When you factor in the decent-paying, made-in-Canada jobs, taxes etc. that large-scale garment production in this country would bring, along with relatively good employment-safety standards, it seems a no-brainer to bring the work back to Canada.

Al Ens, Chilliwack, B.C.


Just wondering

The new reforms to the temporary foreign worker program are “the worst decision this government has made since taking office” says Dan Kelly, president and CEO of the Canadian Federation of Independent Business (Employers Fume As Ottawa Tightens Rules – Report on Business, April 30).

Seriously? After the GST cuts, corporate tax cuts, annual government spending increases far above inflation, the omnibus crime bill, the gun registry, the G-20 fiasco, gazebo boondoggles, the failed purchase attempts of planes, supply ships and rescue helicopters, closing the busiest Coast Guard station in B.C., Kyoto, the Experimental Lakes Area, the Office of Religious Freedom, and the original temporary foreign worker program that lead to this latest requirement to reverse course?

I have to wonder whether Mr. Kelly has been paying attention.

Bruce Mason, Toronto


In the locker room

The controversy surrounding Don Cherry’s so-called sexist comments on the subject of whether female reporters should be allowed in locker rooms is ridiculous (The Right Thing – letters, April 30). These are perhaps the least controversial remarks he has ever made.

The presence of female reporters in locker rooms is not up to Don Cherry, the CBC, women’s-rights groups, the NHL, you or me. It’s up to the players. If they’re okay with female reporters seeing them naked, then so be it. If not, women shouldn’t be allowed in. Period.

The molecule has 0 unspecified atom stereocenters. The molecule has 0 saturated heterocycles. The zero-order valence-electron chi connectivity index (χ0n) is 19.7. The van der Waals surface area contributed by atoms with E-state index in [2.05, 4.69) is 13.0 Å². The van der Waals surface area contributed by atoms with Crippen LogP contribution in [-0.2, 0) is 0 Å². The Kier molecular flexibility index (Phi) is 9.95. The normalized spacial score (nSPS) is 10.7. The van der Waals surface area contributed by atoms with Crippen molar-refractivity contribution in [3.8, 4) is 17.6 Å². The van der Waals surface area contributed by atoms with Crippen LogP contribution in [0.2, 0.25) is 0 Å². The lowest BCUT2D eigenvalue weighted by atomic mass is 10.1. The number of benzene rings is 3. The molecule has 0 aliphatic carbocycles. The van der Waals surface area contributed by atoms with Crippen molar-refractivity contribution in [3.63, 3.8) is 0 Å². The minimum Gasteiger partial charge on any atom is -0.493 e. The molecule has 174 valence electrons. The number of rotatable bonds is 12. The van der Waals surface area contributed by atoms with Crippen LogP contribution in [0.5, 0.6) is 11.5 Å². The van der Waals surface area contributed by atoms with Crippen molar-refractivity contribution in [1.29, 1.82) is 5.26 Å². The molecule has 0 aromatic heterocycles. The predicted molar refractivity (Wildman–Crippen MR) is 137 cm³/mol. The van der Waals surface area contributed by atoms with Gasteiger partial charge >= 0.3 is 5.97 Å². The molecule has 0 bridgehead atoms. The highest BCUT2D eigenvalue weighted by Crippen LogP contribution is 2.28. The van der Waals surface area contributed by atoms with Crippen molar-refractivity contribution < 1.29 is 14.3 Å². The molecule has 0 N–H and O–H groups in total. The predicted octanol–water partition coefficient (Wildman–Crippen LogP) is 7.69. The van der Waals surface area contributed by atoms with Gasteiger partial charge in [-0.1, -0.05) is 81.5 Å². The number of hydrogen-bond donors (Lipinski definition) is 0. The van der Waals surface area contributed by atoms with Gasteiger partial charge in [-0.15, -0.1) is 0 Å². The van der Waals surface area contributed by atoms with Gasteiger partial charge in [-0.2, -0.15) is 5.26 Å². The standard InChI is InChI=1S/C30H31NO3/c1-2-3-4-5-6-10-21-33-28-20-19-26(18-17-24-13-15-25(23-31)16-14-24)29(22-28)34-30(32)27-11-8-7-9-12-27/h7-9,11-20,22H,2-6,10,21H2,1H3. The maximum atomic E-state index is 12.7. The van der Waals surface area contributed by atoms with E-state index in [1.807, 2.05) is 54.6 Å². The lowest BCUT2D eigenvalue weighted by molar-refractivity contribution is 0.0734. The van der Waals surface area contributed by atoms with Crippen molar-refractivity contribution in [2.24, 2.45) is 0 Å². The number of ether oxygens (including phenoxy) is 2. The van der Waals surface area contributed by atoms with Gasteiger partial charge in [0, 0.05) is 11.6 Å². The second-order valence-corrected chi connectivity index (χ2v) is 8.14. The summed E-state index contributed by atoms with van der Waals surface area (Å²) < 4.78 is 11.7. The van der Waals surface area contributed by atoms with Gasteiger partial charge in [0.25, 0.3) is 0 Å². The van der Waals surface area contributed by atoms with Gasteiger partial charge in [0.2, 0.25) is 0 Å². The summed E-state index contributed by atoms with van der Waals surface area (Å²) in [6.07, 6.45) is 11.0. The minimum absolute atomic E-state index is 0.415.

Now, can we please get back to the nonsensical Pavlovian lionizing of 20 or so young millionaires who pointlessly bat rubber spheres back and forth for our amusement?

David Williams, Ottawa


Hellishly cold

Rob Ford asserts that hell will freeze over before he supports new fees and taxes to fund transit (Councillors Promote Scarborough Subway – April 30).

The presence of the Leafs in the playoffs suggests this may happen sooner than he expects.

Michael Vollmer, Burlington, Ont.


Edifice complex

Re Housing Great Art, At The Cost Of Renouncing It (Arts, April 27): The problem Lisa Rochon cites exists in Saskatoon also, where the renovation/expansion plan for the much-beloved, architecturally significant, structurally sound Mendel Art Gallery has been jettisoned by council in favour of a far costlier alternative.

Once finished, the renamed and relocated gallery/event centre would be an overscaled, multiutility, undistinguished boxy structure jammed behind a theatre complex and up against an elevated freeway. Like the projects mentioned in the article, this initiative is highly controversial and divisive.

The Freudian-sounding “edifice complex” – defined at jargondatabase.com as “the tendency of politicians to have large buildings and stadiums built as a concrete reminder of their ‘legacy’ ” – is one explanation at work in these cases.

A headline on a column in The Guardian put a finer point on it: “Size is everything to a mayor consumed by edifice complex.”

David Geary, Saskatoon


Ye cannae say that

It was good to see the story about kilts – unfortunate, however, that it should have incorporated the words “the smartest dress remains the kilt” (What’s Beneath The Kilt? Science – April 29). Dress?! Ye gods, calling a kilt a dress is the kind of slur that starts wars.

Bruce Martin, Toronto